Wednesday, December 14, 2005

Public opinion in Iraq: Some interesting results

As election time nears in Iraq, some interesting poll results, via John Cole:

Despite the daily violence there, most living conditions are rated positively, seven in 10 Iraqis say their own lives are going well, and nearly two-thirds expect things to improve in the year ahead.

Surprisingly, given the insurgents’ attacks on Iraqi civilians, more than six in 10 Iraqis feel very safe in their own neighborhoods, up sharply from just 40 percent in a poll in June 2004. And 61 percent say local security is good—up from 49 percent in the first ABC News poll in Iraq in February 2004.

...

Preference for a democratic political structure has advanced, to 57 percent of Iraqis, while support for an Islamic state has lost ground, to 14 percent (the rest, 26 percent, chiefly in Sunni Arab areas, favor a “single strong leader.”)

Whatever the current problems, 69 percent of Iraqis expect things for the country overall to improve in the next year—a remarkable level of optimism in light of the continuing violence there. However, in a sign of the many challenges ahead, this optimism is far lower in Sunni Arab-dominated provinces, where just 35 percent are optimistic about the country’s future.


However:

Fewer than half, 46 percent, say the country is better off now than it was before the war. And half of Iraqis now say it was wrong for U.S.-led forces to invade in spring 2003, up from 39 percent in 2004.

The number of Iraqis who say things are going well in their country overall is just 44 percent, far fewer than the 71 percent who say their own lives are going well. Fifty-two percent instead say the country is doing badly.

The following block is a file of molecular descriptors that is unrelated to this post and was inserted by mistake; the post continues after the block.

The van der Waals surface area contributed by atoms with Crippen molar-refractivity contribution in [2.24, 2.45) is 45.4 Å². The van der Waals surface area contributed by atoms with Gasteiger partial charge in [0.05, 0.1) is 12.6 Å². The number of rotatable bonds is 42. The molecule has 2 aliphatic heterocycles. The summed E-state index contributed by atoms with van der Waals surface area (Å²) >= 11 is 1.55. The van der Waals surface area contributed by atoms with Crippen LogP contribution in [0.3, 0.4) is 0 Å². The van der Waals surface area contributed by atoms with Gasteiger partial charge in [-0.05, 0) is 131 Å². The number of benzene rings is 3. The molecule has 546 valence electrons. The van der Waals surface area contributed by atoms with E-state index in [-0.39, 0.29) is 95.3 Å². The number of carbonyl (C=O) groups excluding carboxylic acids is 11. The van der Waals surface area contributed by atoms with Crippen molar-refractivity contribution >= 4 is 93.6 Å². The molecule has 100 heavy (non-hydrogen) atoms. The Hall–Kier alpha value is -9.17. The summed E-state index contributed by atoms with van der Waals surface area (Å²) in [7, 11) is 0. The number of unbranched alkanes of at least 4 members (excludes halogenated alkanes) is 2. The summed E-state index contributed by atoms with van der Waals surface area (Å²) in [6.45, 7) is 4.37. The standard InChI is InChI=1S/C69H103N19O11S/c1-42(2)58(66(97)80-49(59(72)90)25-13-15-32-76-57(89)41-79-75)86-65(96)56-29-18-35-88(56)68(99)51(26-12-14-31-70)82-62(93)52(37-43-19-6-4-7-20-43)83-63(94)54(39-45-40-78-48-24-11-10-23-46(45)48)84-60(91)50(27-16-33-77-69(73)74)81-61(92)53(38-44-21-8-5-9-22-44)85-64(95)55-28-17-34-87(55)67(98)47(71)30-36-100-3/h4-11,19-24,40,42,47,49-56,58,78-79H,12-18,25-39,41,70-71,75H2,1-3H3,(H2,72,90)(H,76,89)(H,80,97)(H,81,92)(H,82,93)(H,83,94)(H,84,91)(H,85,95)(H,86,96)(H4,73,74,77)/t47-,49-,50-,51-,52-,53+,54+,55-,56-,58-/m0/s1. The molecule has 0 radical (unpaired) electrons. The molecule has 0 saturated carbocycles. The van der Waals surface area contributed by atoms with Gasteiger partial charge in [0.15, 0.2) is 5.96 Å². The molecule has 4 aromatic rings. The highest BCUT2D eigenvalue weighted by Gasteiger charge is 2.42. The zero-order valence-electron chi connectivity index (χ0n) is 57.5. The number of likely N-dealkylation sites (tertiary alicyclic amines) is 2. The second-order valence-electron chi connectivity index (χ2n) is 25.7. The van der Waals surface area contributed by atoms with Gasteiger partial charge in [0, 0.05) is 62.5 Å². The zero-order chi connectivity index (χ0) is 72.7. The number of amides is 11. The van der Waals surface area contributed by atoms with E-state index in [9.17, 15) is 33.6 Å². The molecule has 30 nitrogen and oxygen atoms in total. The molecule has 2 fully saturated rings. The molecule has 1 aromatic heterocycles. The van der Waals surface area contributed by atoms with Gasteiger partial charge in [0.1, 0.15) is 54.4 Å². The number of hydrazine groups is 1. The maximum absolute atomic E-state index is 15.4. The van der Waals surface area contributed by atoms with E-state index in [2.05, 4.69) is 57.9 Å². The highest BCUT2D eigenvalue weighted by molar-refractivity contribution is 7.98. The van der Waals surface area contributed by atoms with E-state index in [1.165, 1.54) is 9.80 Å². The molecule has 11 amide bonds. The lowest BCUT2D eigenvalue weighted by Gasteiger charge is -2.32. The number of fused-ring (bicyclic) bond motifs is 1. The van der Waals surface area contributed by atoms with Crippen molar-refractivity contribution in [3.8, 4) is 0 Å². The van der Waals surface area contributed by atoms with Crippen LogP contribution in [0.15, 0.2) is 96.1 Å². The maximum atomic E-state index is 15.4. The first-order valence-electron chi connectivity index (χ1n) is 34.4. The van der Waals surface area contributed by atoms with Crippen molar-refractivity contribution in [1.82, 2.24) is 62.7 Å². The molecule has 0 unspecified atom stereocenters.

... Two-thirds now oppose the presence of U.S. and coalition forces in Iraq, 14 points higher than in February 2004. Nearly six in 10 disapprove of how the United States has operated in Iraq since the war, and most of them disapprove strongly. And nearly half of Iraqis would like to see U.S. forces leave soon.

Overall, I think (as does John) that this adds up to a positive picture more than a negative one. The growth of pro-democracy attitudes and the decline of support for Islamic state are particularly encouraging. That 6 out of 10 Iraqis disapprove of how the United States has operated in Iraq is not surprising; if anything (given how mismanaged the occupation has been) the figure is surprisingly low. Note, too, some contradiction in the numbers: two-thirds oppose the U.S./coalition presence, but fewer than half want to see U.S. forces leave seen. (Does this mean that a sizable proportion of Iraqis don't like the presence of American troops, but recognize it as necessary for the time being?)

I also find it remarkable that, even with continuing insurgent violence and the disarray in the country, half of Iraqis do not believe it was wrong for the U.S. to invade (and in February 2004 the corresponding figure was 40%). It's a remarkable figure in view of the fact that no one likes being occupied -- particularly people in a culture with strong traditional beliefs about honor and faith, and particularly when the occupiers are of a different religion.

It is also worth remembering that people who believe the invasion was wrong include those who, in my view, have no moral authority in the matter: those who enjoyed a privileged position under Saddam Hussein's dictatorship, and loyally served his regime.

This is why, whatever misgivings I may have about the wisdom of this war (particularly in view of its mismanagement), I categorically reject the view that it was a crime against the Iraqi people. If the U.S. has committed a crime against the Iraqi people, it was encouraging them to rebel against Hussein during the first Gulf War in 1990-91 and then leaving the Hussein regime in place and abandoning those who rebelled to their horrible fate.